I work in the area of experimental high energy physics, which embarks on fundamental understanding of the world around us by studying its smallest building blocks and forces that keep these blocks together. In big picture terms, we are trying to understand how the world around us is built and why, including the origin of masses, nature of the mystereous dark matter. To answer these fundamental questions we build large accelerators that smash particles at near the speed of light velocities. We then study the results of such collisions to search for new fundamental particles and study the forces that arise between the particles as they interact. In the past 50 years nearly major discoveries in particle physics came from collider experiments. These experiments remain to be one of the most promising techniques for studying high energy physics.I joined Texas A&M Univeristy in 2006 and since then built one of the largest experimental high energy physics single PI university programs in the US with an anual budget of over $500K. My personal physics interests focus on searches for Higgs boson, the "god particle", and other kinds of "new" physics including Supersymmetry at CERN LHC collider. Members of my group and I work on the CMS experiment located at CERN (Switzerland) respectively. In adition to anayzing data, we work on building parts of these gigantic detectors with a special emphasis on development of high speed electronics for the CMS muon trigger, which we design and build in our electronics shop.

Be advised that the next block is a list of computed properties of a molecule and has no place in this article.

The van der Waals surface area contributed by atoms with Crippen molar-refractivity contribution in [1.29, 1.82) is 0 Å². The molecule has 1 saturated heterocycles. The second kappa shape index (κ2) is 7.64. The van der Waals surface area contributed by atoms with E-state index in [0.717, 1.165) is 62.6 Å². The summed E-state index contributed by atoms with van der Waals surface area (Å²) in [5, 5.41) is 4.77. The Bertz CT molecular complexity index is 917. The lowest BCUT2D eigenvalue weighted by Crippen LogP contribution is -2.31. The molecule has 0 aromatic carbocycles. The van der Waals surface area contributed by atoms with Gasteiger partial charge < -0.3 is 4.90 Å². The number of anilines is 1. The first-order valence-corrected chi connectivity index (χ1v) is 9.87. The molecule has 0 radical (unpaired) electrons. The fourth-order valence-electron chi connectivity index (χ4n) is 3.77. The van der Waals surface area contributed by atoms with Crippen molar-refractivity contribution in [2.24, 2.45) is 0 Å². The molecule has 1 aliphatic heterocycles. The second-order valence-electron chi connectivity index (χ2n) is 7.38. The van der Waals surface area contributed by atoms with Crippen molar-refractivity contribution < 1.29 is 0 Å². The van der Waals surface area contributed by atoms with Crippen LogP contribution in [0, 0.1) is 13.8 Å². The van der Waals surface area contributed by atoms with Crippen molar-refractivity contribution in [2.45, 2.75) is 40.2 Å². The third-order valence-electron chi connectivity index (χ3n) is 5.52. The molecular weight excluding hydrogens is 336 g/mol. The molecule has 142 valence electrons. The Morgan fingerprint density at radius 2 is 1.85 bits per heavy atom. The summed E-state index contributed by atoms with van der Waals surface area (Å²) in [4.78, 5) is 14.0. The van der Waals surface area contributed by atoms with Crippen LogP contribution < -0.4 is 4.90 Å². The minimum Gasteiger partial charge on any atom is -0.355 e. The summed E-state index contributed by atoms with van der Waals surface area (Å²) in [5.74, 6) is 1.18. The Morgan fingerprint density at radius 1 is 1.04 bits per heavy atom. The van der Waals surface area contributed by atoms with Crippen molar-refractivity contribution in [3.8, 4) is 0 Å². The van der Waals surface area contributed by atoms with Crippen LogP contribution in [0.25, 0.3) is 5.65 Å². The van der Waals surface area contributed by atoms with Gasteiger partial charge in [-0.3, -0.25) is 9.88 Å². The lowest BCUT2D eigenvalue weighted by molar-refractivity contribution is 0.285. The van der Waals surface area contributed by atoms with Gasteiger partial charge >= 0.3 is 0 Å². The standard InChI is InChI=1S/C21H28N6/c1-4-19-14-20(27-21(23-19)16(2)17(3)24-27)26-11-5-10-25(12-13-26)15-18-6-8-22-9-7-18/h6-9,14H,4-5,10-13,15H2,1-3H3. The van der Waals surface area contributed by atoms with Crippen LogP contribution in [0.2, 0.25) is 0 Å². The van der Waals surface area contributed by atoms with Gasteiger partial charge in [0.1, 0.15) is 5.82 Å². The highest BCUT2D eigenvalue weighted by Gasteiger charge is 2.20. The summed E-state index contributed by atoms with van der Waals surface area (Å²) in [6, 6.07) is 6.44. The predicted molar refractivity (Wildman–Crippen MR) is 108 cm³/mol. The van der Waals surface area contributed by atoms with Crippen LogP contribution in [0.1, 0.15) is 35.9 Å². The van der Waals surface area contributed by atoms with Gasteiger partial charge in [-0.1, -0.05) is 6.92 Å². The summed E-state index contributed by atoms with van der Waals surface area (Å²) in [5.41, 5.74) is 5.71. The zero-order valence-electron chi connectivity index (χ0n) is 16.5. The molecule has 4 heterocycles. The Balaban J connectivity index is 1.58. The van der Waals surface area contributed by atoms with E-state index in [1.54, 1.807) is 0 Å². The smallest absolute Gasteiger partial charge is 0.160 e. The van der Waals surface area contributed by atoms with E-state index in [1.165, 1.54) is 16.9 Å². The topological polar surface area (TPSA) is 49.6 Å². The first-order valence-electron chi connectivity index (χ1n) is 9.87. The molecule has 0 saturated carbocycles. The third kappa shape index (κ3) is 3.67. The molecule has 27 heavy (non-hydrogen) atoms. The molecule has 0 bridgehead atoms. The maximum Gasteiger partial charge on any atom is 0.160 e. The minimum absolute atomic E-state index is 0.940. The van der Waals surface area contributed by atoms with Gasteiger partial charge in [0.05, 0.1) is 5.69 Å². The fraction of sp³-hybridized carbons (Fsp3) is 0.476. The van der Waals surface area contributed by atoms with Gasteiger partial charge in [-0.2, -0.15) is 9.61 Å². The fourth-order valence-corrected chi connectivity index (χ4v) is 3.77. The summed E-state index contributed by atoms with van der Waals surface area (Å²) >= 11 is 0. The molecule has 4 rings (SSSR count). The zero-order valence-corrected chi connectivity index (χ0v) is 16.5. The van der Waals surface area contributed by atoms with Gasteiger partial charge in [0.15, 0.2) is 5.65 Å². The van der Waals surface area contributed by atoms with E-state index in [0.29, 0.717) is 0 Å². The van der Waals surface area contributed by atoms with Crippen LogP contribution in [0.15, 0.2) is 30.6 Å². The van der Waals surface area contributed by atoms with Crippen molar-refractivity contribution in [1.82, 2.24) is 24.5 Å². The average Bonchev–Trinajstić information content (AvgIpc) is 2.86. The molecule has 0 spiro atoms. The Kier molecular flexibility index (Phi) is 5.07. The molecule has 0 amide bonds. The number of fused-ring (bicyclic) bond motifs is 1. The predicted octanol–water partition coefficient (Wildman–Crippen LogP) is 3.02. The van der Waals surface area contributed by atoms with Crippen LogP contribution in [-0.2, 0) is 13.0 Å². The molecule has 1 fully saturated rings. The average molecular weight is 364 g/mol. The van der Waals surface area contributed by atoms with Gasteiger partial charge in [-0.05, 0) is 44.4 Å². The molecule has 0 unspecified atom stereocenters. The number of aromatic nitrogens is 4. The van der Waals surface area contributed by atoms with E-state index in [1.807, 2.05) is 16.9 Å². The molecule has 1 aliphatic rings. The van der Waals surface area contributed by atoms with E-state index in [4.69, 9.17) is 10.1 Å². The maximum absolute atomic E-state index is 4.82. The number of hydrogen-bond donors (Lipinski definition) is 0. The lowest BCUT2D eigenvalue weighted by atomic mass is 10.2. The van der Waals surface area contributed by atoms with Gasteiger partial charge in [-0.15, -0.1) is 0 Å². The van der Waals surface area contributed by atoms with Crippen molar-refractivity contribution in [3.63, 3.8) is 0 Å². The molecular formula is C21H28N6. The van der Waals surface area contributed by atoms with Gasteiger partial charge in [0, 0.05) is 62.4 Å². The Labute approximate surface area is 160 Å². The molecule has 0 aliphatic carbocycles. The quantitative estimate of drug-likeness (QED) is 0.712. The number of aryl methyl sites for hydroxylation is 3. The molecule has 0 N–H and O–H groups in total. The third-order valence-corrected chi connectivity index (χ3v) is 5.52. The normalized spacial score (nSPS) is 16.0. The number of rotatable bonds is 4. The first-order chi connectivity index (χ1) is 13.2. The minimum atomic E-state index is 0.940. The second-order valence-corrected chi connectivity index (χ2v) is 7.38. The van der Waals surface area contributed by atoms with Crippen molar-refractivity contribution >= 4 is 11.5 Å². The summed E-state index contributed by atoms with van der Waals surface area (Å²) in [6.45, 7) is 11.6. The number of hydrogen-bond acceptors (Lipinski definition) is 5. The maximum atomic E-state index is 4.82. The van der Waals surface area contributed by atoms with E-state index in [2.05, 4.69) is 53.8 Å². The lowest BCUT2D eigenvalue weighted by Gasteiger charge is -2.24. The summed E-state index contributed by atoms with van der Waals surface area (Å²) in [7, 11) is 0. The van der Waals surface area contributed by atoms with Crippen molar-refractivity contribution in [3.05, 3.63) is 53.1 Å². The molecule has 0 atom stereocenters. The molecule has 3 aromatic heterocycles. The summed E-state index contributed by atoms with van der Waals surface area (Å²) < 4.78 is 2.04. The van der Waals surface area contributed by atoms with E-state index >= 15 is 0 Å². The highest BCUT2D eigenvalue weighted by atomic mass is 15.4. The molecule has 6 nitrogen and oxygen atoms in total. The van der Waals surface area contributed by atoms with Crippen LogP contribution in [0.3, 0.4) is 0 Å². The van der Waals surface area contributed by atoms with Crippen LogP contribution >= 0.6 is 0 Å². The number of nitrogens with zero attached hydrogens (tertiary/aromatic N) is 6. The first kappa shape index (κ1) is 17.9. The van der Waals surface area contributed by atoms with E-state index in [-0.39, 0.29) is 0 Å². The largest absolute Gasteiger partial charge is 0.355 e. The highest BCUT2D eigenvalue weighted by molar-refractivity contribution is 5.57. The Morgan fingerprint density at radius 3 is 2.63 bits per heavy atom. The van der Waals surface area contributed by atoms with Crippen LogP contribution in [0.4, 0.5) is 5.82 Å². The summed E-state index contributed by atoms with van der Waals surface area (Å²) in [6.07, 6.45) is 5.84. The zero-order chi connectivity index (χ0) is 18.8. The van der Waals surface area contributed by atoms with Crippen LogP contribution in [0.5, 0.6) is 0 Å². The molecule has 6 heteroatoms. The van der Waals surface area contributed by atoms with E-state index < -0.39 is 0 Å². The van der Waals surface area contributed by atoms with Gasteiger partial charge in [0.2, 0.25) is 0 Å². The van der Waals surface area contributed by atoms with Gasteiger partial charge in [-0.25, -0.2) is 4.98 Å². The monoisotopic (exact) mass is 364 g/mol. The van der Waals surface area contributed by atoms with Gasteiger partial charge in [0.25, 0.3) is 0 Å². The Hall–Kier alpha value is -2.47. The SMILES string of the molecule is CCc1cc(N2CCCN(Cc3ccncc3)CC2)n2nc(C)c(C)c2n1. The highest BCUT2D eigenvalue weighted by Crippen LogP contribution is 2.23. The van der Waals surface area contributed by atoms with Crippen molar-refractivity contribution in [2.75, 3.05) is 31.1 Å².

- Search for neutral MSSM Higgs bosons decaying to mu+ mu- in pp collisions at sqrt(s) = 7 and 8 TeV 
- A search for pair production of new light bosons decaying into muons 
- Search for a standard model-like Higgs boson in the mu+ mu- and e+ e- decay channels at the LHC 
- Search for anomalous production of events with three or more leptons in pp collisions at s = 8 TeV 
- Evidence for the direct decay of the 125 GeV Higgs boson to fermions